APPROXIMATING FUNCTIONS Example 2 b. For what values of x is this approximation accurate to within 0.00005?
APPROXIMATING FUNCTIONS Example 2 a Notice that the Maclaurin series alternates for all nonzero values of x and the successive terms decrease in size as |x| < 1. • So, we can use the Alternating Series Estimation Theorem.
APPROXIMATING FUNCTIONS Example 2 a The error in approximating sin x by the first three terms of its Maclaurin series is at most • If –0.3 ≤x ≤ 0.3, then |x| ≤ 0.3 • So, the error is smaller than
APPROXIMATING FUNCTIONS Example 2 a To find sin 12°, we first convert to radian measure. • Correct to six decimal places, sin 12°≈ 0.207912
APPROXIMATING FUNCTIONS Example 2 b The error will be smaller than 0.00005 if: • Solving this inequality for x, we get: • The given approximation is accurate to within 0.00005 when |x| < 0.82
APPROXIMATING FUNCTIONS What if we use Taylor’s Inequality to solve Example 2?
APPROXIMATING FUNCTIONS Since f (7)(x) = –cos x, we have |f (7)(x)| ≤ 1, and so • Thus, we get the same estimates as with the Alternating Series Estimation Theorem.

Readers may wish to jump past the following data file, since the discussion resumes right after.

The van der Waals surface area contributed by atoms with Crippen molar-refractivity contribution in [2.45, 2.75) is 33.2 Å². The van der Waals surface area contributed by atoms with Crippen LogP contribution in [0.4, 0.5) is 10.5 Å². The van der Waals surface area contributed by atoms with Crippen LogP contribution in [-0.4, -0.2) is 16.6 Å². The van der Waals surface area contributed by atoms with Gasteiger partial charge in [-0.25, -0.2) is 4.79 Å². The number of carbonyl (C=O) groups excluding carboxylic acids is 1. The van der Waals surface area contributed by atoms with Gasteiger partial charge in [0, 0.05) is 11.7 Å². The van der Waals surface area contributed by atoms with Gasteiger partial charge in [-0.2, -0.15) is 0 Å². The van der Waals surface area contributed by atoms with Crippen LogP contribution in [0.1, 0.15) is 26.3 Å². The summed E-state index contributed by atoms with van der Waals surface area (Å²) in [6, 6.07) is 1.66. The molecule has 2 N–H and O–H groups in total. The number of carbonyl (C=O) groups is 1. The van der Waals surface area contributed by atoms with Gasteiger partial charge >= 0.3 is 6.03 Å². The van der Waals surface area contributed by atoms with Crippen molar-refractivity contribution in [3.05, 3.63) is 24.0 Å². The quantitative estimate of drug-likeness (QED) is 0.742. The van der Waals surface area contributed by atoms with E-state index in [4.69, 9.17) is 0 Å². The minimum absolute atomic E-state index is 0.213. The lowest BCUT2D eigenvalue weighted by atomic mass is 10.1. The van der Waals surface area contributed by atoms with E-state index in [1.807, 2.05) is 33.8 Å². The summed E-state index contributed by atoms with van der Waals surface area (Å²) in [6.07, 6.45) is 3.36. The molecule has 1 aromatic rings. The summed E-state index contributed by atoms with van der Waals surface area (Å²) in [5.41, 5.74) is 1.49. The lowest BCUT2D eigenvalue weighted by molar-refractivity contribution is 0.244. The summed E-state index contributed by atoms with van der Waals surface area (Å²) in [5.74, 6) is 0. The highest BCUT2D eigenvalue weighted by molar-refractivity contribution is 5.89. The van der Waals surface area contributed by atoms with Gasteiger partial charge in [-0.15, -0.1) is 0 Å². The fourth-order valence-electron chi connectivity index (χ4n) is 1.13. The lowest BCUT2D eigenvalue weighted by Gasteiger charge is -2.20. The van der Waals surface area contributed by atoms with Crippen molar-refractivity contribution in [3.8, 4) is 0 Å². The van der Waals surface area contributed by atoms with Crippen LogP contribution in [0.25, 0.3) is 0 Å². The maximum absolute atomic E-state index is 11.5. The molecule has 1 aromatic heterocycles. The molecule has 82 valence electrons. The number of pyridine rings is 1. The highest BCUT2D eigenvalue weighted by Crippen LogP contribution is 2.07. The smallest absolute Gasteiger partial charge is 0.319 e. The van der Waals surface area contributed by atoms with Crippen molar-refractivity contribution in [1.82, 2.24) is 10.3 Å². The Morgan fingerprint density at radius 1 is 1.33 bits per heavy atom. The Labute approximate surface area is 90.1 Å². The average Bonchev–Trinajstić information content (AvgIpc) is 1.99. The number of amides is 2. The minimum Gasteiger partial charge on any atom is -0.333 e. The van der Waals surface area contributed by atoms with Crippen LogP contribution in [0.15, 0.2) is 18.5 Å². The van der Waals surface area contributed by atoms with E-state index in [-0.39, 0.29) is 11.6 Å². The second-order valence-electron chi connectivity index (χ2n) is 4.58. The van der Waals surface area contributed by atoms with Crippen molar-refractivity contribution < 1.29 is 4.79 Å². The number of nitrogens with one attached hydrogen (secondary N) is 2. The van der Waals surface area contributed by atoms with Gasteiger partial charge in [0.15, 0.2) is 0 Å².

APPROXIMATING FUNCTIONS What about graphical methods?
APPROXIMATING FUNCTIONS The figure shows the graph of
APPROXIMATING FUNCTIONS We see that |R6(x)| < 4.3 x 10-8when |x| ≤ 0.3 • This is the same estimate that we obtained in Example 2.
APPROXIMATING FUNCTIONS For part b, we want |R6(x)| < 0.00005 • So, we graph both y = |R6(x)| and y = 0.00005, as follows.
APPROXIMATING FUNCTIONS By placing the cursor on the right intersection point, we find that the inequality is satisfied when |x| < 0.82 • Again, this is the same estimate that we obtained in the solution to Example 2.
APPROXIMATING FUNCTIONS If we had been asked to approximate sin 72° instead of sin 12° in Example 2, it would have been wise to use the Taylor polynomials at a =π/3 (instead of a = 0). • They are better approximations to sin x for values of x close to π/3.
APPROXIMATING FUNCTIONS Notice that 72° is close to 60° (or π/3 radians). • The derivatives of sin x are easy to compute at π/3.
APPROXIMATING FUNCTIONS The Maclaurin polynomial approximations to the sine curve are graphed in the following figure.